Valence electrons are electrons that exist at the highest energy level of an atom, which is often the outermost level. These electrons are the ones that take part in the bonding process. There is a specific number of electrons in each neutral atom. Neutral atoms always have the same number of electrons and protons (also known as the atomic number).
Valence electrons are responsible for the most significant contributions of any of the electrons, even though every electron contributes in some way. Interactions between the valence electrons of two or more atoms can lead to the formation of chemical bonds between the atoms. The ability to form chemical bonds depends on the sharing or donation of valence electrons between atoms.
What are valence electrons?
Valence electrons are electrons in an atom’s outermost atomic shell that circle the nucleus. These electrons are the ones that take part in bonding and reactions since they are the ones that are located the farthest away from the nucleus and are thus held by the atom the most loosely.
This also implies that the quantity of valence electrons that an element possesses is directly proportional to its reactivity, electronegativity, and the number of bonds that it is capable of forming.
When compared to the electrons that are found in the inner orbits, the valence electrons have a greater amount of energy, which is why they are involved in the chemical processes. The amount of valence electrons that are present is another factor that may be used to define the chemical properties of a particular element. It also indicates how easily atoms may make bonds, the quantity of unpaired electrons, and how many atoms can participate.
What is Valency?
The valency of an element is defined as the total number of valence electrons present in that element. When two or more elements are mixed in a specific ratio, a chemical compound is produced. A stable compound is made when one atom of one element joins with a certain number of atoms of another element. The components vary in their ability to combine.
Significance of Valence Electrons
- Atomic reactivity is directly related to the quantity of valence electron.
- Electronegativity is affected by an atom’s valence electrons.
- An atom’s electron affinity is set by its valence electron.
- Ionization energy is affected by the number of valence electrons in an atom.
- A stable atom is a result of its valence electrons.
- The valence electrons of an atom are what govern its chemical and physical properties.
- Each valence shell of an atom has to be filled with 8 electrons for maximum stability. Hydrogen and helium defy this trend because they are stable with just two electrons in their outermost shell.
- Electrons in a closed shell (inner shell) remain close to the nucleus and cannot escape. The outermost (valence) electrons can take part in bonding by either sharing or migrating to the other atom.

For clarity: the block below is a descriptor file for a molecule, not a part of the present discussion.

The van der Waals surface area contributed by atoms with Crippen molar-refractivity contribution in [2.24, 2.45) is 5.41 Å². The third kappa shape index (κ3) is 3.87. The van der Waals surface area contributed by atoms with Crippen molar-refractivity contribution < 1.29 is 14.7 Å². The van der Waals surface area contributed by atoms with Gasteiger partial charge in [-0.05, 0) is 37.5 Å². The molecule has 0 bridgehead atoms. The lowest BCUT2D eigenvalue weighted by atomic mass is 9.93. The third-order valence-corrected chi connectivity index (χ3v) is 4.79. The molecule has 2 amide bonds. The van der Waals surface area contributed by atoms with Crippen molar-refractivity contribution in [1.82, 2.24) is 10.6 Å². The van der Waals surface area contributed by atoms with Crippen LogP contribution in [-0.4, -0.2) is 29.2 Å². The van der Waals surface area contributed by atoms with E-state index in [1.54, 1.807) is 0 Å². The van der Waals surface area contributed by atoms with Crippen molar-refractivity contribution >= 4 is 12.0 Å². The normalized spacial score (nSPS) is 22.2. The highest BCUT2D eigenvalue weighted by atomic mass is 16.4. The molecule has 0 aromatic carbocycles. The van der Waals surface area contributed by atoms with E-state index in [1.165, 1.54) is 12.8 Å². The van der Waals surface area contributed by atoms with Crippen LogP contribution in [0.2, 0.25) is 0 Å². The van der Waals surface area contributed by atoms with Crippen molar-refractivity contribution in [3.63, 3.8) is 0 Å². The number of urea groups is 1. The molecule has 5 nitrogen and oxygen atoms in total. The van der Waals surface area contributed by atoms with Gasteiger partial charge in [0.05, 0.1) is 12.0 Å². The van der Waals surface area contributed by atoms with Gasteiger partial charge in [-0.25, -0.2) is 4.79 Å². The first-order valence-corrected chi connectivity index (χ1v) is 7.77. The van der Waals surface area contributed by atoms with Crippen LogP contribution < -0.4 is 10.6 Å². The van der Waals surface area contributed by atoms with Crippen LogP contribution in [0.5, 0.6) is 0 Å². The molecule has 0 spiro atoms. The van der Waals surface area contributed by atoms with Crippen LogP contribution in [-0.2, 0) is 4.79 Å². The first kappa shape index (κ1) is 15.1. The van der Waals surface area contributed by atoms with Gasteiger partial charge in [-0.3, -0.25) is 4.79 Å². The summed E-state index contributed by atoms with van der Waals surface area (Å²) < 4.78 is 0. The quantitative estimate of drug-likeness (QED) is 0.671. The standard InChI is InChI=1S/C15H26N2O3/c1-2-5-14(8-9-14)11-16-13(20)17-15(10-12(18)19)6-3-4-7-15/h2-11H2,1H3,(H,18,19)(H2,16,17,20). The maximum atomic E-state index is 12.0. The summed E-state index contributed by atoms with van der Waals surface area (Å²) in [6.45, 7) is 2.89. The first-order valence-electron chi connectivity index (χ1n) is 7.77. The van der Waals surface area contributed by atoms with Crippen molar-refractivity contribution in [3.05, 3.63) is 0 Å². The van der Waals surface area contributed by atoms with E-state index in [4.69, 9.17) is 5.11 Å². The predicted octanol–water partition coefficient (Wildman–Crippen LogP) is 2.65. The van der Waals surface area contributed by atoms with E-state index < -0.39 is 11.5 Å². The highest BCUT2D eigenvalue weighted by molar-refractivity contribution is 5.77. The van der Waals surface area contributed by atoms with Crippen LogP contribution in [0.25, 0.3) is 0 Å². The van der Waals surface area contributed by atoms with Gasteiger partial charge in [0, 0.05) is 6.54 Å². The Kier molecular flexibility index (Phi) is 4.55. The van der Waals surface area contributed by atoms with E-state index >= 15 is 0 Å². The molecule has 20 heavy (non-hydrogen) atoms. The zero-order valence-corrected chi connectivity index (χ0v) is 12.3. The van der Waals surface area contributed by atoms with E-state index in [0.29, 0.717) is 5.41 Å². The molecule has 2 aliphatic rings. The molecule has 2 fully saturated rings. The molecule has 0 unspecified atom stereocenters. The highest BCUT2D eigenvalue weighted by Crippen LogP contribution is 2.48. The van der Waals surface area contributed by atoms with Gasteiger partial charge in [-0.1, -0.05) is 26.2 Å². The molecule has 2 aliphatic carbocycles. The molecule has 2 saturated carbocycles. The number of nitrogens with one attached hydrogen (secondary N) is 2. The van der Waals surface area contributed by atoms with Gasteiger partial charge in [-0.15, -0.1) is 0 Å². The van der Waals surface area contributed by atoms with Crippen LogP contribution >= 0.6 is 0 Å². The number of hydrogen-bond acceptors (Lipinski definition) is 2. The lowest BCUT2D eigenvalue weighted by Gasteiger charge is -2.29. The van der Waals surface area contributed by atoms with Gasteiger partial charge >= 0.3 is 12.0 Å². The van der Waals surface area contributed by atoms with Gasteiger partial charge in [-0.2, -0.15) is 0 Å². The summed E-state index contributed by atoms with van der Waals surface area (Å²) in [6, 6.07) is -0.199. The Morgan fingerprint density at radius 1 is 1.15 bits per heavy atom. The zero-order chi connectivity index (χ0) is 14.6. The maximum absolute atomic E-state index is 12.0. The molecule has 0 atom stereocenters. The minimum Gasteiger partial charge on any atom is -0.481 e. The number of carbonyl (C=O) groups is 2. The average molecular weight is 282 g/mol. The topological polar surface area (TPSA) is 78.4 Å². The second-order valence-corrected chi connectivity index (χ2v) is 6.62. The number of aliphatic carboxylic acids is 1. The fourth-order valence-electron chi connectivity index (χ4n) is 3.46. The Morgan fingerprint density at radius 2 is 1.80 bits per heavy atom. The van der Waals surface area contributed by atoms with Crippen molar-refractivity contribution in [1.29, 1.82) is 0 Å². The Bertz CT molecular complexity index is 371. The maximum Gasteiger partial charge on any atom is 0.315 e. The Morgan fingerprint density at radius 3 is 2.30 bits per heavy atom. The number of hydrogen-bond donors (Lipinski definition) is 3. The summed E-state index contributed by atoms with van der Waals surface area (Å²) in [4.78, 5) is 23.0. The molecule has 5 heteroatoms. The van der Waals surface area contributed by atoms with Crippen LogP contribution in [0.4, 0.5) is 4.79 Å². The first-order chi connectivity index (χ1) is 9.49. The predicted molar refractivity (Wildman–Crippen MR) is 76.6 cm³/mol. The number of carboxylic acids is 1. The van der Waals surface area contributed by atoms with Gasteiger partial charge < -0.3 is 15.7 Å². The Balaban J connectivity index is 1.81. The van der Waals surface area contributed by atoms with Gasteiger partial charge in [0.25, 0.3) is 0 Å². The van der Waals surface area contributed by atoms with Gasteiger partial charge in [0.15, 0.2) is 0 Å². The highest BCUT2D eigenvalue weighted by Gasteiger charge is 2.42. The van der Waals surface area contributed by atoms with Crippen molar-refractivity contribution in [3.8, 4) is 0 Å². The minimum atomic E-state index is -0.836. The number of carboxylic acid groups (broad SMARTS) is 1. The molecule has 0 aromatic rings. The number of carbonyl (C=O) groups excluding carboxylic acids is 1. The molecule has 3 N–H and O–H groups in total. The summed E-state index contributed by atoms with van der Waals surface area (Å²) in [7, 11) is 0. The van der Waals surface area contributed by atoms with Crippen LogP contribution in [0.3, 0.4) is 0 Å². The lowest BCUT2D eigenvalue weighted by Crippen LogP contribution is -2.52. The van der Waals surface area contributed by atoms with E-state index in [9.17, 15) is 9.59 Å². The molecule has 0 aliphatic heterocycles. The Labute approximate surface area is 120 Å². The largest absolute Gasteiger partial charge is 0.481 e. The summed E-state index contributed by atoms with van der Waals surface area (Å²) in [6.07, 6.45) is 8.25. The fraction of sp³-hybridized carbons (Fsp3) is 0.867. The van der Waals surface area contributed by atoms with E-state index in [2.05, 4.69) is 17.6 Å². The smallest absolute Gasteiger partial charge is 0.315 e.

Characteristics of Valence Electrons
- Valence electrons exist only in the outermost electron shells. A transition metal’s inner shell, however, allows for its existence.
- Chemical inactivity is absent from atoms with complete sets of electrons (either octets or duplets).
- They absorb or release energy in the form of tiny energy packets (photons).
- On the basis of electrical conductivity, valence electrons classify elements as metal, non-metal, or metalloid.
How to find Valence electrons of the element?
The number of valence electrons in an element may be determined in two methods.
- Using the Periodic Table
In order to count the valence electron of an element, this is the most used technique. Here, we just look up the element in the periodic table to get its specific location. The number of valence electron remains constant even when the number of shells expands as we move from the top to the bottom of a group. On the other hand, going from left to right throughout a period results in an increase of one valence electron.
Note: The number of shells is indicated by the period, whereas the number of valence electron in the outermost shell is indicated by the group. Nevertheless, this only applies to the elements of the two main groups (groups 1 and 2) and groups (13-18). The rule is valid for elements in groups 3–12 that are in transition or an inner transition.
By the Use of Element Electronic Configuration
The orbits of electrons within the shells are known as atomic orbitals. Electronic configuration refers to the specific configuration of these orbitals occupied by electrons. You can quickly get an idea of how many electrons are in the outermost shell by looking at the electron configuration. Hence, we can rapidly calculate the total number of valence electrons in an element by writing down its electrical configuration.
Valence Electrons of Elements in Periodic Table
The electrical configuration and number of valence electron of elements in the second period are tabulated below.
|Name of the element||Electron Configuration||No. of valence electron|
The following table shows the number of valence electron in each group of the periodic table:
|Periodic Table Group||Valence Electrons|
|Group 1 (I) – Alkali metals||1|
|Group 2 (II) – Alkaline earth metals||2|
|Group 13 (III) – Boron group||3|
|Group 14 (IV) – Carbon group||4|
|Group 15 (V) – Nitrogen group||5|
|Group 16 (VI) – Oxygen group||6|
|Group 17 (VII) – Halogens||7|
|Group 18 (VIII or 0) – Noble gases||8|
Tol learn more about valency and valence electrons, watch this video
- Petrucci, Ralph H.; Harwood, William S.; Herring, F. Geoffrey (2002). General chemistry: principles and modern applications
- Miessler G.L. and Tarr, D.A., Inorganic Chemistry (2nd edn. Prentice-Hall 1999)
- Zhou, Mingfei; Frenking, Gernot (2021). “Transition-Metal Chemistry of the Heavier Alkaline Earth Atoms Ca, Sr, and Ba”. Accounts of Chemical Research